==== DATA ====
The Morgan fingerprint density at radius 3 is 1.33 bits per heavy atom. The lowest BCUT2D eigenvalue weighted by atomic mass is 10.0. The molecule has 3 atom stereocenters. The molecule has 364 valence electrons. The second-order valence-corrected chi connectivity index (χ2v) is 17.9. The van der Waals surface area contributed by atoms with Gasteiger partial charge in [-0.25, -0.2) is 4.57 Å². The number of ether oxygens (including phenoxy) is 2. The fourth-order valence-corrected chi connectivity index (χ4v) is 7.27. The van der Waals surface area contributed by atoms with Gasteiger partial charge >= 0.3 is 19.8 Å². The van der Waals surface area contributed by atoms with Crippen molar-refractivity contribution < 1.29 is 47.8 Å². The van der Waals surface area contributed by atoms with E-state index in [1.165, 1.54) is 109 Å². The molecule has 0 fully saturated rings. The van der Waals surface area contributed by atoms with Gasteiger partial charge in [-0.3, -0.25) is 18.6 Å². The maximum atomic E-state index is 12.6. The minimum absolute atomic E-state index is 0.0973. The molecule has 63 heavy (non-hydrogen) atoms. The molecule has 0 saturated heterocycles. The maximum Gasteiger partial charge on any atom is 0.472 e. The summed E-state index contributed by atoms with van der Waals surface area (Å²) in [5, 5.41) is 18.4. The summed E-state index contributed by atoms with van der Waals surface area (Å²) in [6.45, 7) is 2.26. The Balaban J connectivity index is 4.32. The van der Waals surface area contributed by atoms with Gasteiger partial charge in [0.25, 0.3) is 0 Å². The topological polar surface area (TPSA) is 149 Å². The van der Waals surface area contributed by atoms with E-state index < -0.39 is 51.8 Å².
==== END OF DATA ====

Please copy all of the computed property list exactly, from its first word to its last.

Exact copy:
The Morgan fingerprint density at radius 3 is 1.33 bits per heavy atom. The lowest BCUT2D eigenvalue weighted by atomic mass is 10.0. The molecule has 3 atom stereocenters. The molecule has 364 valence electrons. The second-order valence-corrected chi connectivity index (χ2v) is 17.9. The van der Waals surface area contributed by atoms with Gasteiger partial charge in [-0.25, -0.2) is 4.57 Å². The number of ether oxygens (including phenoxy) is 2. The fourth-order valence-corrected chi connectivity index (χ4v) is 7.27. The van der Waals surface area contributed by atoms with Gasteiger partial charge >= 0.3 is 19.8 Å². The van der Waals surface area contributed by atoms with Crippen molar-refractivity contribution < 1.29 is 47.8 Å². The van der Waals surface area contributed by atoms with E-state index in [1.165, 1.54) is 109 Å². The molecule has 0 fully saturated rings. The van der Waals surface area contributed by atoms with Gasteiger partial charge in [-0.3, -0.25) is 18.6 Å². The maximum atomic E-state index is 12.6. The minimum absolute atomic E-state index is 0.0973. The molecule has 63 heavy (non-hydrogen) atoms. The molecule has 0 saturated heterocycles. The maximum Gasteiger partial charge on any atom is 0.472 e. The summed E-state index contributed by atoms with van der Waals surface area (Å²) in [5, 5.41) is 18.4. The summed E-state index contributed by atoms with van der Waals surface area (Å²) in [6.45, 7) is 2.26. The Balaban J connectivity index is 4.32. The van der Waals surface area contributed by atoms with Gasteiger partial charge in [0.25, 0.3) is 0 Å². The topological polar surface area (TPSA) is 149 Å². The van der Waals surface area contributed by atoms with E-state index < -0.39 is 51.8 Å².